Analysis of damage to electricity infrastructure over Grand Bahama Island using the Black Marble suite of satellite products derived from the Suomi-NPP satellite. (NASA imagery adapted by Universities Space Research Association Earth from Space Institute)

It’s been more than a week since Hurricane Dorian ravaged the Bahamas, razing large portions of the islands. For the first time, we’re getting satellite imagery that shows just how much of Grand Bahama island is in the dark.

The before-and-after photos depict a stark contrast between Aug. 27 and Sept. 6. Four days before Dorian’s assault on Freeport, a city of roughly 27,000, large splotches of orange and pink appear splayed across the landscape — indicative of nighttime electricity use. Fast forward 10 days, and the colors had all but disappeared, save for two small patches.

The dense patch of light on the left is the Buckeye Bahama Hub, the “largest petroleum products terminal in the Western Hemisphere.” It can store 26 million barrels of oil and was badly damaged by the storm. On the right, an upscale neighborhood stretching from the Ocean Reef Yacht Club and Resort to Lacuya and Taino Beaches, home to several high-end all-inclusive resorts, appears illuminated. This is especially true within the immediate vicinity of Bell Channel Bay, along the periphery of which the majority of the luxury hotels are clustered.

However, calls to the hotels did not go through, and at least one of the hotels wrote an online statement advertising “absolutely no electricity at the resort.” The specific nature of the illumination originating from their location cannot necessarily be deduced by satellite imagery alone.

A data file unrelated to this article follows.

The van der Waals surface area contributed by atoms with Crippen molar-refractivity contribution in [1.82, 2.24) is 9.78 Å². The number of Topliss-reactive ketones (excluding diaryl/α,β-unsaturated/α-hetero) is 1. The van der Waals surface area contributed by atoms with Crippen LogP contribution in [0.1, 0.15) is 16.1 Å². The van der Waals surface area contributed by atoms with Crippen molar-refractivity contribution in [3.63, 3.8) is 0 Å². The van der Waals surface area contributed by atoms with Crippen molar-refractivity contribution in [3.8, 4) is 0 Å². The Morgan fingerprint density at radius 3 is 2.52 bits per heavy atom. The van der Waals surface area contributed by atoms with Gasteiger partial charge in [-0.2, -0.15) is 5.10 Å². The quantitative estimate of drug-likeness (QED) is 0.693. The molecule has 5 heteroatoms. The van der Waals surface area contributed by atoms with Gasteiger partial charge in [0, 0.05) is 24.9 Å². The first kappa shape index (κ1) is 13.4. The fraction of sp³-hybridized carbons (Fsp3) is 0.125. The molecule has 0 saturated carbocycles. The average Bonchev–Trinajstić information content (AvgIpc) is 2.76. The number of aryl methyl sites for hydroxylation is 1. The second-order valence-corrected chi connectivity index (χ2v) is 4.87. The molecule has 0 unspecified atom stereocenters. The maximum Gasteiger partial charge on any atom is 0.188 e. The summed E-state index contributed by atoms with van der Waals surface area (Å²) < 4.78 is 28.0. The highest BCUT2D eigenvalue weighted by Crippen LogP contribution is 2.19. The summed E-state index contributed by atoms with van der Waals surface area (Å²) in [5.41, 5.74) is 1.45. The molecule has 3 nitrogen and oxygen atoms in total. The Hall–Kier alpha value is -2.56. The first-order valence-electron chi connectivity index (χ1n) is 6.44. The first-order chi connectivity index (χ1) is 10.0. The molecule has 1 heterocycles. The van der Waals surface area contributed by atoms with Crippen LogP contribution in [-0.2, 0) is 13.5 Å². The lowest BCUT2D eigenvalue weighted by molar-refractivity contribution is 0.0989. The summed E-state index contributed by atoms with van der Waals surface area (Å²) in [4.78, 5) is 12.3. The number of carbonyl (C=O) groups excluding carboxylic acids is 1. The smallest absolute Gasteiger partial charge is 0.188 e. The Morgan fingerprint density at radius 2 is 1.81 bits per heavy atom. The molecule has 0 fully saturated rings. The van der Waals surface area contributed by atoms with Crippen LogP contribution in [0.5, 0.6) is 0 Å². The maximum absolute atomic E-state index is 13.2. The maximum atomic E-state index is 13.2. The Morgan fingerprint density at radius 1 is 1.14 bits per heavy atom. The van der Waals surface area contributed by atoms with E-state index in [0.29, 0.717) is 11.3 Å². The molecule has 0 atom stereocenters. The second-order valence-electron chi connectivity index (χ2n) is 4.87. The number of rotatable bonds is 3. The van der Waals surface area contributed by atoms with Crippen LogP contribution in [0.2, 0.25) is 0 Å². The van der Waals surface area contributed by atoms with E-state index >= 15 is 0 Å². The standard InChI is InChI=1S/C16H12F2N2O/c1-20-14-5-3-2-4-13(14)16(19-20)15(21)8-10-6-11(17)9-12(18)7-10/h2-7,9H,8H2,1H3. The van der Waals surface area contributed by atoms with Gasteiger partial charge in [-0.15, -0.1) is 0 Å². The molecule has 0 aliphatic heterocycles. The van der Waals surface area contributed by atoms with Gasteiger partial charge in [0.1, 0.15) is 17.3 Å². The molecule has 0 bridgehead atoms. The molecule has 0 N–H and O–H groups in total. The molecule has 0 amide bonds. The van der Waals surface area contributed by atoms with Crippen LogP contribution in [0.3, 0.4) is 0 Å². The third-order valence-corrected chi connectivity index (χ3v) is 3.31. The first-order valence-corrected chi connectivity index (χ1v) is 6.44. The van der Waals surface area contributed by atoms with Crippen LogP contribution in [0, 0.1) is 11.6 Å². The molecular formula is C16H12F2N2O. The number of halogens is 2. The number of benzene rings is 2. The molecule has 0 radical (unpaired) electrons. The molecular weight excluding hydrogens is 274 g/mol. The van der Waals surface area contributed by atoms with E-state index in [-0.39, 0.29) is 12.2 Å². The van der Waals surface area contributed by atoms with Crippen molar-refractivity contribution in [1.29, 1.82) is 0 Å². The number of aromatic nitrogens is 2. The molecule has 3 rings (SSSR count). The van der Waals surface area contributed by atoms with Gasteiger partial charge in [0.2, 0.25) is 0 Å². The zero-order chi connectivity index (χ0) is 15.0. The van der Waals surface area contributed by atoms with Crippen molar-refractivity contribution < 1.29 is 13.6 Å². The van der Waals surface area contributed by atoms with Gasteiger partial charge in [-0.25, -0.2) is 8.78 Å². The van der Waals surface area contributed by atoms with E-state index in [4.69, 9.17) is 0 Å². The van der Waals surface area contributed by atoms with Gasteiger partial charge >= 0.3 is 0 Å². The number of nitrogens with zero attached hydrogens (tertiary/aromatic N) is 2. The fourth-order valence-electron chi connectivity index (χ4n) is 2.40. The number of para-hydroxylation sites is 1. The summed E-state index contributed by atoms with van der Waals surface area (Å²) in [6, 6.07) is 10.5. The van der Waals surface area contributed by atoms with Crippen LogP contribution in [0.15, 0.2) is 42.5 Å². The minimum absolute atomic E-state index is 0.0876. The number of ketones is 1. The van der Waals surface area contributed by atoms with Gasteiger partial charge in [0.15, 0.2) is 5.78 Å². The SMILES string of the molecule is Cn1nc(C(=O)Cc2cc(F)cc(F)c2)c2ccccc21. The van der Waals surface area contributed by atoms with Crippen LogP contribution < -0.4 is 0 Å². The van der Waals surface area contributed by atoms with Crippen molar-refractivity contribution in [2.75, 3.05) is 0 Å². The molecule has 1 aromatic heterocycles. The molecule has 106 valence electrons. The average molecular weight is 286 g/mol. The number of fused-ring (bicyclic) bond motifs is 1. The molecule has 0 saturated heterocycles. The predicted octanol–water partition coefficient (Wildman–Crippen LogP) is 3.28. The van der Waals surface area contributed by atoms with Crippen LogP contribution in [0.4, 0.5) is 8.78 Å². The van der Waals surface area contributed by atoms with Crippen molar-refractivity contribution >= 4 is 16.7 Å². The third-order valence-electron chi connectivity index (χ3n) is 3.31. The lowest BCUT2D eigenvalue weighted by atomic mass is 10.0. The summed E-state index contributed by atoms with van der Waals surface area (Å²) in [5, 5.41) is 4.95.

Dorian didn’t just wipe out electricity on Great Abaco and Grand Bahama islands. The storm scoured the vegetation, eroding the formerly lush verdure into a virtual field of toothpicks. Satellite images show the once tropical paradise reduced to jumbled entanglement of debarked limbs, the leafy green hues replaced by brown.

Even once rebuilding brings the infrastructure back, it could takes years, or even a generation, for the landscape to return to “normal.” It’s the same dilemma that many tornado survivors encounter: You can rebuild, but the surroundings may never look or feel the same.

Arial photography also shows how Dorian altered the topography of coastal areas, chipping away at the coastline, overwashing barrier islands and even creating new inlets and islands. This was also true in the Carolinas.


Barrier beaches scoured and new inlets created on barrier island just south of Ocracoke, N.C. (Google Earth, NOAA)

Look at the toll taken on North Carolina barrier beaches due to Dorian’s pounding waves and storm surge that was powerful enough to jostle seismometers. The most heavily impacted beaches straddled Pamlico Sound and the Atlantic Ocean south of Hatteras and Ocracoke.

In some cases, the water created new inlets, severing sections of the barrier island from one another.


Barrier beaches scoured and a new inlet created on a barrier island just south of Ocracoke, N.C. (Google Earth, NOAA)

“There are approximately 54 new inlets cutting through from the Atlantic Ocean to the Core Sound at various points of North Core Banks,” the National Park Service reported.